Lesson Objectives: Students will utilize a variety of elements and principles of design to create a 3-dimensional paper mask. They will become aware of  the history and meanings of masks in various cultures.

Artist: Africa, Kifewebe Face Mask

Time Required:      1 hour


12”x18” Colored tag board for basic form

Variety of colored 9”x12” construction paper for added details



Hole-punches (optional)


  1. Give an overview of styles, materials used and reasons for mask making in various cultures.
  2. Demonstrate how to create the basic form by folding the paper lengthwise, drawing a contour for the mask shape, and cut out.  Cut about a 2” slits in the fold line at the top and bottom.  The cut section is then pulled together and stapled.
  3. Demonstrate a variety of paper sculpting techniques that can be applied to the mask (curling, folding, curving, crimping, hole punching circles, etc.). 


  1. Students build onto the mask form considering the following:  Symmetry (cutting two shapes at one time, cut nose and mouth with center on the fold), “breaking the edge” (extending beyond the contour of the mask), layering of color, and patterns.  Unity is important.  “Breaking the edge” can be accomplished by adding horns, hair, beards, scalloped edge, geometric shapes, etc.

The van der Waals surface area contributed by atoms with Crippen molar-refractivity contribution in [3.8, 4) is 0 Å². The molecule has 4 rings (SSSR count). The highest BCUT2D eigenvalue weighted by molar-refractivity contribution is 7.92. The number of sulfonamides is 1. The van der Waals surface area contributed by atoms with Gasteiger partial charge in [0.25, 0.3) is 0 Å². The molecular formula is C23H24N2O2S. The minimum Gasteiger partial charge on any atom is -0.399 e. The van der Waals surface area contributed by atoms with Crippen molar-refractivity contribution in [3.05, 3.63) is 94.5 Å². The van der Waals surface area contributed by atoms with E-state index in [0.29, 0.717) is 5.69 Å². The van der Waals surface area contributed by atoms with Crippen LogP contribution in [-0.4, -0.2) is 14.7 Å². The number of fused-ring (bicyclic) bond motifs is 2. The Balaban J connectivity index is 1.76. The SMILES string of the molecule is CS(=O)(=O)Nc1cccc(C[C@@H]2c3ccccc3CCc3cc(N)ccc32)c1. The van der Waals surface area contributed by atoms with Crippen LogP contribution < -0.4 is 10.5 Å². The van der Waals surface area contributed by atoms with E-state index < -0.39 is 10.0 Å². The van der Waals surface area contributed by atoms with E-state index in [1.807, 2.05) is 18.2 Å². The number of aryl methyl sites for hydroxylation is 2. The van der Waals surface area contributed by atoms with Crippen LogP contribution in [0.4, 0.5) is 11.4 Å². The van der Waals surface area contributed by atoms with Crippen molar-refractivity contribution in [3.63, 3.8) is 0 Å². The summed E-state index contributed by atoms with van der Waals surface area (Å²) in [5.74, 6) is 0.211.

2. Layer colors.  For example, a yellow triangle can be added to a black mask.  Then a smaller red triangle can be glued in the center of the yellow one.  Then a smaller blue circle can then be glued in the center of the red triangle. 
  3. Patterns are made by repeating lines, shapes, or a theme.  An interesting pattern can be developed by using the shapes from hole-punches.


  1. A template can be used for the basic form to trace onto a variety of colored construction paper prior to class to ensure proper scale and variety of colors within the classroom.
  2. Use only white paper for a completely different effect.